• Impaired vibration – position sense.
• Abnormal reflexes.
• Unsteady or abnormal gait / falls.
• Ataxia (Neurological disorder affecting balance, coordination and speech).
• Balance problems.
• Difficulty walking.
• Dizziness.
• Restless legs.
• Visual disturbances / decreased-blurred vision / damaged of optic nerve.
• Forgetfulness, memory loss.
• Dementia / intellectual deterioration.
• Impotence.
• Paralysis.
• Impaired fine motor coordination.
• Muscular spasticity.
• Bladder or bowel incontinence.
• Impaired pain perception.
• Nocturnal cramping.
• Disturbance in taste and smell.
• Optic atrophy.

Neuro psychiatric
• Psychosis
• Depression / suicidal.
• Post natal depression.
• Irritability.
• Paranoia.
• Mania.
• Hallucinations.
• Violent behaviour.
• Personality changes.
• Apathy.
• Anxiety.
• Delusions.

Haematological signs and symptoms
• Anaemia
• Macrocytosis (large red blood cells).
• Hyper segmented neutrophils.
• Generalised weakness, fatigue.
• Breathlessness.
• Pallor / jaundice.
• Chronic fatigue.

Vascular Problems
• Orthostatic hypotension / Postural hypotension

• Infertility.
• Recurrent miscarriage.
• Abnormal PAP smears.

• Infertility.
• Impotence.
• Low sperm motility.
• Low sperm count.

• Loss of appetite/weight loss or anorexia.
• Epigastric pain (poor digestion, bloated feeling after eating small or normal sized meals).
• IBS – Irritable bowel syndrome.
• Constipation.
• GERD – Gastric reflux disease – ulcers / mouth ulcers.

Additional Signs and Symptoms
• Dry cracked corners of the mouth.
• Premature greying.
• Glossitis – swollen / sore tongue, geographic tongue.
• Fainting/light headedness.
• Osteoporosis.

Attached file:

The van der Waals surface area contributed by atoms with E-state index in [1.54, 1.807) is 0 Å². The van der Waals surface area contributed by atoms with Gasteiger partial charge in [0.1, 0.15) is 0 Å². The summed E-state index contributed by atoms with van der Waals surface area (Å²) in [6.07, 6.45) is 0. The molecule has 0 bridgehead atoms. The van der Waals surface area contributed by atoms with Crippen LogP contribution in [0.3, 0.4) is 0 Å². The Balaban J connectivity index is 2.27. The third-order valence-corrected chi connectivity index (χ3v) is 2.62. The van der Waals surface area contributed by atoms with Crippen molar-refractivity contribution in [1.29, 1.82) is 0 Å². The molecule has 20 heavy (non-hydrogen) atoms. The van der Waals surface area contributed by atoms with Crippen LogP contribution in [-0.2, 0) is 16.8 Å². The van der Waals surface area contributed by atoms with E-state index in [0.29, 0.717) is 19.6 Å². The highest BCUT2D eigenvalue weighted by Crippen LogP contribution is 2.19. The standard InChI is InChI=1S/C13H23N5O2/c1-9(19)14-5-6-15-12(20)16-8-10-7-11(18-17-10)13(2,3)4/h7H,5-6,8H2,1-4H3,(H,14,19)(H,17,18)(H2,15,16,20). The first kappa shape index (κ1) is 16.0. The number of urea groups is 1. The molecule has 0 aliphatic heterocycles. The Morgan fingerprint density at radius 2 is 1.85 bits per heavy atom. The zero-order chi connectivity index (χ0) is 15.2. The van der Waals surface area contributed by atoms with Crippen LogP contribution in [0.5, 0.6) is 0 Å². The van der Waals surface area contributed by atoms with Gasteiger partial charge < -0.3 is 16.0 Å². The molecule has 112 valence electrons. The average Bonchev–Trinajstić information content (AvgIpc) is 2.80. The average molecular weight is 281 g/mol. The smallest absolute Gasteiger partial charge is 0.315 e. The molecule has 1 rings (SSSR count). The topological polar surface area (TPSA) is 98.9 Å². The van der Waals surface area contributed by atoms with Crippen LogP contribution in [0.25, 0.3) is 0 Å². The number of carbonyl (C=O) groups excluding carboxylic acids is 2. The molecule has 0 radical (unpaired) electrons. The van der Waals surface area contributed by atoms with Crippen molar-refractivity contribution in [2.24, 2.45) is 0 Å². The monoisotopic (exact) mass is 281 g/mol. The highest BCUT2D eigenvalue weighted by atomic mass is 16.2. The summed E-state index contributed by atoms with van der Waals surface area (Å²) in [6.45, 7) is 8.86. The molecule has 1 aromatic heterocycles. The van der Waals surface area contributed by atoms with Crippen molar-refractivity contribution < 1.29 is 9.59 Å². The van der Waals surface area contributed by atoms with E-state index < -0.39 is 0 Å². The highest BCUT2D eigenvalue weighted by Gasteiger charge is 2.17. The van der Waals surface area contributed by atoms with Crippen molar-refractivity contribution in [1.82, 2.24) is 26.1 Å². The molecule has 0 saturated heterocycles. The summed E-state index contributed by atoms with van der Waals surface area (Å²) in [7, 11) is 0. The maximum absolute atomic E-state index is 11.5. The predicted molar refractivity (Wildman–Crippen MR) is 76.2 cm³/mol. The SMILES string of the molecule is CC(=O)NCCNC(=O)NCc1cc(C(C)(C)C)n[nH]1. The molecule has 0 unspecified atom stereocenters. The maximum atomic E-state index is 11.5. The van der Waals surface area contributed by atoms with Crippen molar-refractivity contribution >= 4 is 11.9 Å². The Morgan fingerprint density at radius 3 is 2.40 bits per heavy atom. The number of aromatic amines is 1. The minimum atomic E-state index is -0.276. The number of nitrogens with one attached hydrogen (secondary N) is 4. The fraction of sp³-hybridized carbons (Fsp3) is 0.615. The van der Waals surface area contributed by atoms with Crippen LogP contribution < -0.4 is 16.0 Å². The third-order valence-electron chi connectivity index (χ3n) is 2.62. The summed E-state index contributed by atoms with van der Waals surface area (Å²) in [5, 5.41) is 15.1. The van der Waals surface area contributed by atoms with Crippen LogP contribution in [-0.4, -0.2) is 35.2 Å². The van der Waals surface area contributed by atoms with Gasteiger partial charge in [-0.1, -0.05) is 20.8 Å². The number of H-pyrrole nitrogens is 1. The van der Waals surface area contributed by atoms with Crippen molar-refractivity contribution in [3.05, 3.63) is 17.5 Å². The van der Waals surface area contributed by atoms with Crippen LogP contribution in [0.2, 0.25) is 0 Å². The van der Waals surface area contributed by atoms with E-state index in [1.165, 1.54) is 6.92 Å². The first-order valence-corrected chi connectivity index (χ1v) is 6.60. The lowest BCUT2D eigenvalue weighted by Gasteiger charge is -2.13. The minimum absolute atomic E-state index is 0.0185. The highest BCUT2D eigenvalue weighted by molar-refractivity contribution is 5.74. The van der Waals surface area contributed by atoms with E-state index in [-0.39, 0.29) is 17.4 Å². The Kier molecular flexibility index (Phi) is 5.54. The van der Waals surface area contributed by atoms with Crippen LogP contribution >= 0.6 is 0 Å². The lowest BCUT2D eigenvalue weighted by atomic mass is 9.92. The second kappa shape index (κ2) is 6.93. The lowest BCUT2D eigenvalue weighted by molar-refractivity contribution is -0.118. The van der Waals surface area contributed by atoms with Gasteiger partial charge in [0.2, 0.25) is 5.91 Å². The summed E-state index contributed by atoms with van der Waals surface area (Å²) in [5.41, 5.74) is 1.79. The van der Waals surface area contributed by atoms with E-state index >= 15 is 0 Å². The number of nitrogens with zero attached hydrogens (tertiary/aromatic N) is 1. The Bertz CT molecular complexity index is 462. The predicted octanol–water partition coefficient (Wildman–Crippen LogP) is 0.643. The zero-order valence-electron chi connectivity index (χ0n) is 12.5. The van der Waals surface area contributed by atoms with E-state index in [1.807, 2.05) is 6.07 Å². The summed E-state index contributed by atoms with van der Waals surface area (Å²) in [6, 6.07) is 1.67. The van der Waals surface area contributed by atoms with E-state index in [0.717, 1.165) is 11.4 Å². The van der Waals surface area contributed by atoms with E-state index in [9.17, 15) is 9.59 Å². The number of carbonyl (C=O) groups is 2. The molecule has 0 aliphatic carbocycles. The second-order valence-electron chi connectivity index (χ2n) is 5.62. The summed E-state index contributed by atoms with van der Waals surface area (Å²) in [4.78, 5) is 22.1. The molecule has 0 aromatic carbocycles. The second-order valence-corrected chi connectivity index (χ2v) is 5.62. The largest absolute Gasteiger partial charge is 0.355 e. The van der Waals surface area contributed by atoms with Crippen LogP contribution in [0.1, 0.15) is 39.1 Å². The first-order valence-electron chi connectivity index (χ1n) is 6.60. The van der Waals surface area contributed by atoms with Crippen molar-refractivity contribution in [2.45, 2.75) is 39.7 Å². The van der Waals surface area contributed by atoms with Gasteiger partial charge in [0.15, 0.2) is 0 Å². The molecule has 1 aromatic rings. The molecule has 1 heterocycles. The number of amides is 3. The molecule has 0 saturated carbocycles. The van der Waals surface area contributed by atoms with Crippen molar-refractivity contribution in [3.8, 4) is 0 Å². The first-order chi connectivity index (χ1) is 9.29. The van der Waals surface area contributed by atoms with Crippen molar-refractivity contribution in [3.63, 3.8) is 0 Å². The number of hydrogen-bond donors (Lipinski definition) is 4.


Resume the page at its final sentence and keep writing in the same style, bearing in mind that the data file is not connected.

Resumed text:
• Symptoms mimicking Parkinson’s and MS.
• Nominal aphasia – difficulty recalling names or words.
• Radiculopathy, spinal nerve pain – commonly in lower back and neck.
• Increased susceptibility to infections.
• Poor wound healing.
• Loss of appetite.

Please click here to see the signs and symptoms in children

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Raising awareness – How you can help

Please consider signing and sharing our petition – you will be helping to save lives

The Ignorance of Vitamin B12 Deficiency in Children

B12 is tragically undiagnosed and misdiagnosed in children, for many doctors testing for this deficiency is not even on their radar so it’s missed. In the rare cases when it is tested, there’s every likelihood it won’t be diagnosed due to the dangerously low lab reference ranges in the UK – as ridiculously low as 110ng/L at East Lancashire NHS Trust. If a child is vegetarian or vegan and is not being given a supplement for B12 or was breast fed by a vegetarian or vegan mother who was not advised by their clinician’s to supplement B12, the risk of this deficiency is much higher.

In children who are heavily symptomatic and their deficiency it is not diet related, they may have B12 serum levels which are within range or even look like ‘healthy levels’.  It would be pertinent to carry out further tests such as MMA, Homocysteine and the Active B12 test please visit  Sadly the B12 serum test is flawed but this information is taking it’s time to filter through to clinicians. See here –

If all symptomatic children with a B12 level below 500ng/L were treated without question and worried parents pleas for help listened to, this would go some way  towards halting the untold suffering that families cope with every day. Tragicaly though, many of these children leave their doctors surgery with drugs to treat a misdiagnosis of autism or ADHD. These drugs may or may not modify their symptoms, but the fact remains that deterioration caused by the lack of B12 will continue without the essential injections. A therapeutic trial of B12 injections would be extremely valuable for ‘within range’ symptomatic children. These should be carried out with continuous every other day injections in the presence of neurological symptoms.!scenariorecommendation:4